Computer vision and image recognition are largely responsible for AI’s rapid ascent in recent years. They enable self-driving cars to detect objects, Facebook to tag people in photos and shopping apps to identify real-world objects using a phone’s camera.
“Within a year or so of when the ImageNet result was announced, there was an exponential growth of interest and investment into this technology from the private industry,” Li said. “We recognized that AI had gone through a phase shift, from being a niche scientific field to a potential transformative force of our industry.”
The field of biology underwent its own phase shift in the summer of 2012 when Doudna and her colleagues published a groundbreaking paper in the journal Science that described how components of an ancient antiviral defense system in microbes could be programmed to cut and splice DNA in any living organism, including humans, with surgical precision. CRISPR made genomes “as malleable as a piece of literary prose at the mercy of an editor’s red pen,” Doudna would later write.
CRISPR could one day enable scientists to cure myriad genetic diseases, eradicate mosquito-borne illnesses, create pest-resistant plants and resurrect extinct species. But it also raises the specter of customizable “designer” babies and lasting changes to the human genetic code through so-called germline editing, or edits made to reproductive cells that are transmitted to future generations.
This bioethics nightmare scenario was realized last fall when a Chinese researcher declared that he had used CRISPR to edit the genomes of twin girls in order to make them resistant to HIV. Doudna decried the act but allows that her own views on germline editing are still evolving.
“I’ve gone from thinking ‘never, ever’ to thinking that there could be circumstances that would warrant that kind of genome editing,” she said. “But it would have to be under circumstances where there was a clear medical need that was unmet by any other means and the technology would have to be safe.”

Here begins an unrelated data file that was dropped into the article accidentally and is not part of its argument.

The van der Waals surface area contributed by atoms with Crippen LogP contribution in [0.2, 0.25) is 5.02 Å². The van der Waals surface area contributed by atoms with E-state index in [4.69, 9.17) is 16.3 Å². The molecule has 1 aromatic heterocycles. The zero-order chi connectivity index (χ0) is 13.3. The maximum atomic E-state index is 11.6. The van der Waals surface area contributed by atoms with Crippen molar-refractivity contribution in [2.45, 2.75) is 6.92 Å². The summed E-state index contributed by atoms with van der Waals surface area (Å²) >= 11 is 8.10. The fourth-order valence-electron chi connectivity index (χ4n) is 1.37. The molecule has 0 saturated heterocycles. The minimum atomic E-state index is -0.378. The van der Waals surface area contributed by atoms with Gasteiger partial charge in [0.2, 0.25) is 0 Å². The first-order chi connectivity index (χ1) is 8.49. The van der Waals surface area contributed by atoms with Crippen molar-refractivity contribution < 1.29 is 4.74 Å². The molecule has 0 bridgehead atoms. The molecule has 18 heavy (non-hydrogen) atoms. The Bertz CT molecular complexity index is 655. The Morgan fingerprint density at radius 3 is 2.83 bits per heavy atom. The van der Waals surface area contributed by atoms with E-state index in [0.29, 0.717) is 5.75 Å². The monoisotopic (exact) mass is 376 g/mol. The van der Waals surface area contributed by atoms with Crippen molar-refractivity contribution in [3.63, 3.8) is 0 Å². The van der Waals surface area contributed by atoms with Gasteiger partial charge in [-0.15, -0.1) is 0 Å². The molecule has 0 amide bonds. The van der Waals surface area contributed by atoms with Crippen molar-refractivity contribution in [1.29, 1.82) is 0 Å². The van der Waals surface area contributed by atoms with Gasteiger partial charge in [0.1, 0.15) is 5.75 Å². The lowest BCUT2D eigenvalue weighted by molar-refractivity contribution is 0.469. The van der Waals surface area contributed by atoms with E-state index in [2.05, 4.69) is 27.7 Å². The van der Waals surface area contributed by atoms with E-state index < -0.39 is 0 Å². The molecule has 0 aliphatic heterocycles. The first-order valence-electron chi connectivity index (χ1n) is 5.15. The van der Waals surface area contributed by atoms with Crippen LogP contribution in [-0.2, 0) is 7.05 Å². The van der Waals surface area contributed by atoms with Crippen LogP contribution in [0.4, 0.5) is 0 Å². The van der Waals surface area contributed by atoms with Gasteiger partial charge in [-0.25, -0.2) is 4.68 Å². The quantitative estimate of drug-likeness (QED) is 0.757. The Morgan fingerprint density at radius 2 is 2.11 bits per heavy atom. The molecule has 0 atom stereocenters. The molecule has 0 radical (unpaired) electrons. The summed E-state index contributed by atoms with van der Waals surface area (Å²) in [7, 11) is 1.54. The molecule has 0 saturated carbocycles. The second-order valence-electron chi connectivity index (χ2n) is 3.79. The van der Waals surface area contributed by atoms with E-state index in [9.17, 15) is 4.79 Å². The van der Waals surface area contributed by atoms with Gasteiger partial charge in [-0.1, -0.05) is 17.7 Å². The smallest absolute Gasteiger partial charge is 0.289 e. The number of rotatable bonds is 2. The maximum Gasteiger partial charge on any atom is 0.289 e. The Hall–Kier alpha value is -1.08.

Both Li and Doudna fervently believe in the potential of their technologies to benefit society. But they also fear CRISPR and AI could be abused to fuel discrimination and exacerbate social inequalities.
“The details are different for CRISPR and AI, but I think those concerns really apply to both,” Doudna said.
Rather than just leaving such concerns to others to work out, both scientists have stepped outside of the comfort of their labs and taken actions to help ensure their worst fears don’t come to pass. “I almost feel that at this point of history I need to do this, not that it’s my natural tendency,” Li said. “It really is about our collective future due to technology.”
Both scientists have testified before Congress about the possibilities and perils of their technologies. Li also co-launched a nonprofit called AI4All to increase inclusion and diversity among computer engineers and she co-directs Stanford HAI, which aims to develop human-centered AI technologies and applications. Doudna spends significant time talking to colleagues, students and the public about CRISPR. In 2015 she organized the first conference to discuss the safety and ethics of CRISPR genome editing.
“Because we were involved in the origins of CRISPR, I felt it was especially important for my colleagues and me to be part of that discussion and really help to lead it,” Doudna said. “I asked myself, ‘If I don’t do it, who will?’”
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Altman is the Kenneth Fong Professor of Bioengineering, Genetics, Medicine, Biomedical Data Science and host of the Stanford Engineering radio show “The Future of Everything.” Levi is a member of Stanford Bio-X, the Wu Tsai Neurosciences Institute, and the Stanford Woods Institute for the Environment. Li is the Sequoia Capital Professor at Stanford and a member of Stanford Bio-X and the Wu-Tsai Neurosciences Institute.